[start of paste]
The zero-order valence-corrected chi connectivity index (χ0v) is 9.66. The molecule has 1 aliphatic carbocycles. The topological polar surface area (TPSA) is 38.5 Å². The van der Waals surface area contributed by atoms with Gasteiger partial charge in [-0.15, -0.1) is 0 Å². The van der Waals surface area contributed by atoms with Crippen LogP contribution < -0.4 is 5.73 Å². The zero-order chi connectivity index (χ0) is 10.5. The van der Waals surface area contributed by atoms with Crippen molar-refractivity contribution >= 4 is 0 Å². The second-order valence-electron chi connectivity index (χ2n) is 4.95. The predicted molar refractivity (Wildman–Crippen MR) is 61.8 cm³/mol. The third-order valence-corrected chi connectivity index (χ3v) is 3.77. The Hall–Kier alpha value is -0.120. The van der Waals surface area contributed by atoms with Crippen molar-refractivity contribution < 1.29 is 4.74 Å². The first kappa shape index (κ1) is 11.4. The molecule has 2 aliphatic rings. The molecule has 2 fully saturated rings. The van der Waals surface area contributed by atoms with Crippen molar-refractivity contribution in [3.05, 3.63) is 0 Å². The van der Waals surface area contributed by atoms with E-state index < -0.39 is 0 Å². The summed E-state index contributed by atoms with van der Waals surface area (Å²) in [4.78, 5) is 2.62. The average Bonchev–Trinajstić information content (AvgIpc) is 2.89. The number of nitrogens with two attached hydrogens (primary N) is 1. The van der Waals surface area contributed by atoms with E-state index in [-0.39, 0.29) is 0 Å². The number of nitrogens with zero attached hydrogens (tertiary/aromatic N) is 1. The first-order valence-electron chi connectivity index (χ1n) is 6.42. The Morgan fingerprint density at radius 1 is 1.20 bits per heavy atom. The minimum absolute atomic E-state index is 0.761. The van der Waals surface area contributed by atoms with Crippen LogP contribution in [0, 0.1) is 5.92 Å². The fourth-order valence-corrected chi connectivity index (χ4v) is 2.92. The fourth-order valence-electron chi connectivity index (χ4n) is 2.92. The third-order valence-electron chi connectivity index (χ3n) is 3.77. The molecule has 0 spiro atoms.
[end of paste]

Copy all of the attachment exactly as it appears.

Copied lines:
The zero-order valence-corrected chi connectivity index (χ0v) is 9.66. The molecule has 1 aliphatic carbocycles. The topological polar surface area (TPSA) is 38.5 Å². The van der Waals surface area contributed by atoms with Gasteiger partial charge in [-0.15, -0.1) is 0 Å². The van der Waals surface area contributed by atoms with Crippen LogP contribution < -0.4 is 5.73 Å². The zero-order chi connectivity index (χ0) is 10.5. The van der Waals surface area contributed by atoms with Crippen molar-refractivity contribution >= 4 is 0 Å². The second-order valence-electron chi connectivity index (χ2n) is 4.95. The predicted molar refractivity (Wildman–Crippen MR) is 61.8 cm³/mol. The third-order valence-corrected chi connectivity index (χ3v) is 3.77. The Hall–Kier alpha value is -0.120. The van der Waals surface area contributed by atoms with Crippen molar-refractivity contribution < 1.29 is 4.74 Å². The first kappa shape index (κ1) is 11.4. The molecule has 2 aliphatic rings. The molecule has 2 fully saturated rings. The van der Waals surface area contributed by atoms with Crippen molar-refractivity contribution in [3.05, 3.63) is 0 Å². The van der Waals surface area contributed by atoms with E-state index < -0.39 is 0 Å². The summed E-state index contributed by atoms with van der Waals surface area (Å²) in [4.78, 5) is 2.62. The average Bonchev–Trinajstić information content (AvgIpc) is 2.89. The number of nitrogens with two attached hydrogens (primary N) is 1. The van der Waals surface area contributed by atoms with E-state index in [-0.39, 0.29) is 0 Å². The number of nitrogens with zero attached hydrogens (tertiary/aromatic N) is 1. The first-order valence-electron chi connectivity index (χ1n) is 6.42. The Morgan fingerprint density at radius 1 is 1.20 bits per heavy atom. The minimum absolute atomic E-state index is 0.761. The van der Waals surface area contributed by atoms with Crippen LogP contribution in [0, 0.1) is 5.92 Å². The fourth-order valence-corrected chi connectivity index (χ4v) is 2.92. The fourth-order valence-electron chi connectivity index (χ4n) is 2.92. The third-order valence-electron chi connectivity index (χ3n) is 3.77. The molecule has 0 spiro atoms.